Donald Trump’s Advice to Graduates

“I’ve accomplished a tremendous amount in a very short time as President,” Donald Trump told the graduating class of the Coast Guard Academy, in New London, Connecticut, on Wednesday, a day when, with talk of impeachable offenses in the air, it became reasonable to wonder if his entire time as President might be very short. Multiple congressional committees were on their way to subpoenaing any documentation that James Comey, who was the director of the F.B.I. until last week, had written regarding his meetings with the President. According to a Times report, the notes memorialized Trump saying, with regard to the F.B.I.’s investigation of the former national-security adviser Michael Flynn and his dealings with Russia, “I hope you let this go.” Comey didn’t; Trump fired him. The Times story was published on Tuesday evening. By the time that Trump got on the stage in New London, more than one congressional committee was going after what was quickly becoming known as the Comey memo. Representative Jason Chaffetz, a Utah Republican and the chair of the House Oversight Committee, was busy scheduling hearings, with Comey as a witness, for next week. And, as much as the President regaled the graduates with tales of his victories—he has “saved the Second Amendment” and appointed a Supreme Court Justice “who’s going to be fantastic for forty-five years,” and the construction of his border wall is “going along very, very well”—what came across most clearly were his borderless delusions.

“Look at the way I’ve been treated lately,” Trump said, with a broad shrug. “Especially by the media. No politician in history—and I say this with great surety—has been treated worse or more unfairly.” After that splendidly ahistorical reminder of how fine the line is between self-aggrandizement and self-pity, Trump continued, “You can’t let them get you down. You can’t let the critics and the naysayers get in the way of your dreams.” At that, there was a smattering of applause, which Trump sucked in as if he were a mylar balloon in need of a hit of helium. “I guess that’s why we won,” he said.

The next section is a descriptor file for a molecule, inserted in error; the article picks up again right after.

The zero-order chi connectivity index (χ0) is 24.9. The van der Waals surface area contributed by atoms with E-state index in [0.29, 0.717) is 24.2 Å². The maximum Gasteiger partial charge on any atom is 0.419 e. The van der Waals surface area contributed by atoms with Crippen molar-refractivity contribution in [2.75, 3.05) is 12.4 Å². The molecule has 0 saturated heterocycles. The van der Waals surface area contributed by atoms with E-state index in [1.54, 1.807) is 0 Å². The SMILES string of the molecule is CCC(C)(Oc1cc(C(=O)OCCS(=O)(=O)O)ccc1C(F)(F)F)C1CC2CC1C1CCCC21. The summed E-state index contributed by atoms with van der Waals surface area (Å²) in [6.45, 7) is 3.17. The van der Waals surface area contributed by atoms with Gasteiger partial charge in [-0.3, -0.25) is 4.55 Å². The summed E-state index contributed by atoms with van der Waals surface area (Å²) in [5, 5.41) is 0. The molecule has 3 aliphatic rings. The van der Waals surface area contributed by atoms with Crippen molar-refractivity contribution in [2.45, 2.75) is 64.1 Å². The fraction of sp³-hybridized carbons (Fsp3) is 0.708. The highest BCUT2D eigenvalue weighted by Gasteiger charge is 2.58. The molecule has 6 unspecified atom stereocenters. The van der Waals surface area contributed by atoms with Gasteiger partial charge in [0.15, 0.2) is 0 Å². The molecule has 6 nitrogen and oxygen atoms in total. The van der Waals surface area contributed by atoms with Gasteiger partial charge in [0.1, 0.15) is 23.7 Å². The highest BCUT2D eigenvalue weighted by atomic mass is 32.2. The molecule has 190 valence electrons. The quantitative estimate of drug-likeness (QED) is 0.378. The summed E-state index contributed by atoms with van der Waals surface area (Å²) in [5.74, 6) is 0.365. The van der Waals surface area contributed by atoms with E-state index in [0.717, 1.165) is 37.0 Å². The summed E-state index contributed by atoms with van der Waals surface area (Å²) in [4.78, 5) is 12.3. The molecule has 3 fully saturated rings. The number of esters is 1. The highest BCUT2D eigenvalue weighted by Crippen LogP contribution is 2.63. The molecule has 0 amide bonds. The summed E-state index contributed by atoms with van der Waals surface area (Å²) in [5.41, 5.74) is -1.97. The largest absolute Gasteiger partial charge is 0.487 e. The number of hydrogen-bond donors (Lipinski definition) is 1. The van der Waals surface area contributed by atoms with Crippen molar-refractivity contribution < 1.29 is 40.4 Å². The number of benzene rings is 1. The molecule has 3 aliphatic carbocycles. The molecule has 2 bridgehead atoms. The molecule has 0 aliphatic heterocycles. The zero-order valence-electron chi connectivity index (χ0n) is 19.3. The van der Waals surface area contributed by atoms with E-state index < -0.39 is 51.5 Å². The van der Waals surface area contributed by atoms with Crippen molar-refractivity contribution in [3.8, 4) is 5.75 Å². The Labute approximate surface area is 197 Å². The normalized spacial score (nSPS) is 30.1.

Trump may indeed believe that he won because people like seeing him ignore anyone who tells him “No.” He urged the graduates to “fight, fight, fight. Never, ever, ever give up. Things will work out just fine.” If, however, the fight comes in the form of spurned subpoenas, Trump may be surprised at how it works out. (On Wednesday evening, the Justice Department named Robert Mueller as special counsel in the investigation into possible Russian involvement in the Presidential election.) Or maybe not. So far, the President has had, if anything, a shortage of naysayers, particularly in his…

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